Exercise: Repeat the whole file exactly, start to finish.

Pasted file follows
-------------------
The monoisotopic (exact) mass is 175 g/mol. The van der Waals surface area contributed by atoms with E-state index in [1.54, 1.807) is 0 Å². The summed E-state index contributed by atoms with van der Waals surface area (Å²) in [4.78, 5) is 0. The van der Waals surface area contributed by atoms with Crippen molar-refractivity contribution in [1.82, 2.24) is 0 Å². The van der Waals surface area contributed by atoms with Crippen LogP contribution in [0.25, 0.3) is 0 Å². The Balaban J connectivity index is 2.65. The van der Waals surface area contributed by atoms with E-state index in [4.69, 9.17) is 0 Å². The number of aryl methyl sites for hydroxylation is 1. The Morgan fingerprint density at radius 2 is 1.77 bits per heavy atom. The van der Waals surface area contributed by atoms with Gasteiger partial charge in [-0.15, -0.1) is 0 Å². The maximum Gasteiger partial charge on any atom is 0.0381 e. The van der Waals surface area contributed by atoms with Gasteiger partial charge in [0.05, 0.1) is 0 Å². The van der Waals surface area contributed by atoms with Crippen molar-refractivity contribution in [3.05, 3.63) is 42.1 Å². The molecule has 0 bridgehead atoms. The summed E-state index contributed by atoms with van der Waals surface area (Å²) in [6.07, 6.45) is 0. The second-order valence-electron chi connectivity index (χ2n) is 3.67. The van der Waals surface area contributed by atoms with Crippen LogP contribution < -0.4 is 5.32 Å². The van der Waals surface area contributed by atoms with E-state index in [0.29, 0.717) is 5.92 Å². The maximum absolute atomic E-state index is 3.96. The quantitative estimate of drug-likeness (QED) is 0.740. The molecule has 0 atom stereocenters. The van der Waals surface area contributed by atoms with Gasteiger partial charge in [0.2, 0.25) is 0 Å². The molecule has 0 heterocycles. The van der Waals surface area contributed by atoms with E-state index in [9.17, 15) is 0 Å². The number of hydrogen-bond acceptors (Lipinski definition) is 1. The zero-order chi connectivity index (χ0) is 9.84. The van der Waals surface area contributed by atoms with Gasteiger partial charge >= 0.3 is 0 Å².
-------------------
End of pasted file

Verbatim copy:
The monoisotopic (exact) mass is 175 g/mol. The van der Waals surface area contributed by atoms with E-state index in [1.54, 1.807) is 0 Å². The summed E-state index contributed by atoms with van der Waals surface area (Å²) in [4.78, 5) is 0. The van der Waals surface area contributed by atoms with Crippen molar-refractivity contribution in [1.82, 2.24) is 0 Å². The van der Waals surface area contributed by atoms with Crippen LogP contribution in [0.25, 0.3) is 0 Å². The Balaban J connectivity index is 2.65. The van der Waals surface area contributed by atoms with E-state index in [4.69, 9.17) is 0 Å². The number of aryl methyl sites for hydroxylation is 1. The Morgan fingerprint density at radius 2 is 1.77 bits per heavy atom. The van der Waals surface area contributed by atoms with Gasteiger partial charge in [-0.15, -0.1) is 0 Å². The maximum Gasteiger partial charge on any atom is 0.0381 e. The van der Waals surface area contributed by atoms with Gasteiger partial charge in [0.05, 0.1) is 0 Å². The van der Waals surface area contributed by atoms with Crippen molar-refractivity contribution in [3.05, 3.63) is 42.1 Å². The molecule has 0 bridgehead atoms. The summed E-state index contributed by atoms with van der Waals surface area (Å²) in [6.07, 6.45) is 0. The second-order valence-electron chi connectivity index (χ2n) is 3.67. The van der Waals surface area contributed by atoms with Crippen LogP contribution < -0.4 is 5.32 Å². The van der Waals surface area contributed by atoms with E-state index in [0.29, 0.717) is 5.92 Å². The maximum absolute atomic E-state index is 3.96. The quantitative estimate of drug-likeness (QED) is 0.740. The molecule has 0 atom stereocenters. The van der Waals surface area contributed by atoms with Gasteiger partial charge in [0.2, 0.25) is 0 Å². The molecule has 0 heterocycles. The van der Waals surface area contributed by atoms with E-state index in [9.17, 15) is 0 Å². The number of hydrogen-bond acceptors (Lipinski definition) is 1. The zero-order chi connectivity index (χ0) is 9.84. The van der Waals surface area contributed by atoms with Gasteiger partial charge >= 0.3 is 0 Å².